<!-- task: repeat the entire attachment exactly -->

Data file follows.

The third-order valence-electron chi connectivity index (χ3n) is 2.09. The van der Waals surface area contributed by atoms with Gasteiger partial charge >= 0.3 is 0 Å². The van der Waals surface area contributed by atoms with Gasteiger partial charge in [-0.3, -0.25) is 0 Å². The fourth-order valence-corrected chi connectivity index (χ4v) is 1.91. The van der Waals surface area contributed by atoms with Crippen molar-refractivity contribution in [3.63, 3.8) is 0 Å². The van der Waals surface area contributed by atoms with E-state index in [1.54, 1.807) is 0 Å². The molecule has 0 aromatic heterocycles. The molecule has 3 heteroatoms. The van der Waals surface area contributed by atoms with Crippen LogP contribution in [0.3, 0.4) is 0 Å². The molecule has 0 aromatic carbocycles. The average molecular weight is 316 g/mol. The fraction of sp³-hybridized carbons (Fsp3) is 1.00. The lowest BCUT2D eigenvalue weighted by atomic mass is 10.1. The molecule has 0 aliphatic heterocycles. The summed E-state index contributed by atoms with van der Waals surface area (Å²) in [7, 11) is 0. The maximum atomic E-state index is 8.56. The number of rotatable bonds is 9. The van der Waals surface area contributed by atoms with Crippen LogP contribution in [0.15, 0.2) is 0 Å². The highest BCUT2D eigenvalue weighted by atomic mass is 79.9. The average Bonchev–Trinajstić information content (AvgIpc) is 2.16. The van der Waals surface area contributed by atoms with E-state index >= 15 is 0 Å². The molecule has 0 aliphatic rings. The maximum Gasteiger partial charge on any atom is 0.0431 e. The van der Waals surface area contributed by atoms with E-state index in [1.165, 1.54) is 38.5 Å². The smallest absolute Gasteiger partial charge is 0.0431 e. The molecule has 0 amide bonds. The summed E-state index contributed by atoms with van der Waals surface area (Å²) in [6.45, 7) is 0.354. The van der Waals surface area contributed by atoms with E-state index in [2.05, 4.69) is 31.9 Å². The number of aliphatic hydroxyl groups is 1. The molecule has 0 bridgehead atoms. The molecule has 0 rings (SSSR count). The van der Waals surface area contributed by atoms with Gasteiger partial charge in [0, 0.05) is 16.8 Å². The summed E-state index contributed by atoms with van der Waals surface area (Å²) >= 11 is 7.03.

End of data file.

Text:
The third-order valence-electron chi connectivity index (χ3n) is 2.09. The van der Waals surface area contributed by atoms with Gasteiger partial charge >= 0.3 is 0 Å². The van der Waals surface area contributed by atoms with Gasteiger partial charge in [-0.3, -0.25) is 0 Å². The fourth-order valence-corrected chi connectivity index (χ4v) is 1.91. The van der Waals surface area contributed by atoms with Crippen molar-refractivity contribution in [3.63, 3.8) is 0 Å². The van der Waals surface area contributed by atoms with E-state index in [1.54, 1.807) is 0 Å². The molecule has 0 aromatic heterocycles. The molecule has 3 heteroatoms. The van der Waals surface area contributed by atoms with Crippen LogP contribution in [0.3, 0.4) is 0 Å². The molecule has 0 aromatic carbocycles. The average molecular weight is 316 g/mol. The fraction of sp³-hybridized carbons (Fsp3) is 1.00. The lowest BCUT2D eigenvalue weighted by atomic mass is 10.1. The molecule has 0 aliphatic heterocycles. The summed E-state index contributed by atoms with van der Waals surface area (Å²) in [7, 11) is 0. The maximum atomic E-state index is 8.56. The number of rotatable bonds is 9. The van der Waals surface area contributed by atoms with Crippen LogP contribution in [0.15, 0.2) is 0 Å². The highest BCUT2D eigenvalue weighted by atomic mass is 79.9. The average Bonchev–Trinajstić information content (AvgIpc) is 2.16. The van der Waals surface area contributed by atoms with E-state index >= 15 is 0 Å². The molecule has 0 aliphatic rings. The maximum Gasteiger partial charge on any atom is 0.0431 e. The van der Waals surface area contributed by atoms with E-state index in [1.165, 1.54) is 38.5 Å². The smallest absolute Gasteiger partial charge is 0.0431 e. The molecule has 0 amide bonds. The summed E-state index contributed by atoms with van der Waals surface area (Å²) in [6.45, 7) is 0.354. The van der Waals surface area contributed by atoms with E-state index in [2.05, 4.69) is 31.9 Å². The number of aliphatic hydroxyl groups is 1. The molecule has 0 bridgehead atoms. The molecule has 0 rings (SSSR count). The van der Waals surface area contributed by atoms with Gasteiger partial charge in [0, 0.05) is 16.8 Å². The summed E-state index contributed by atoms with van der Waals surface area (Å²) >= 11 is 7.03.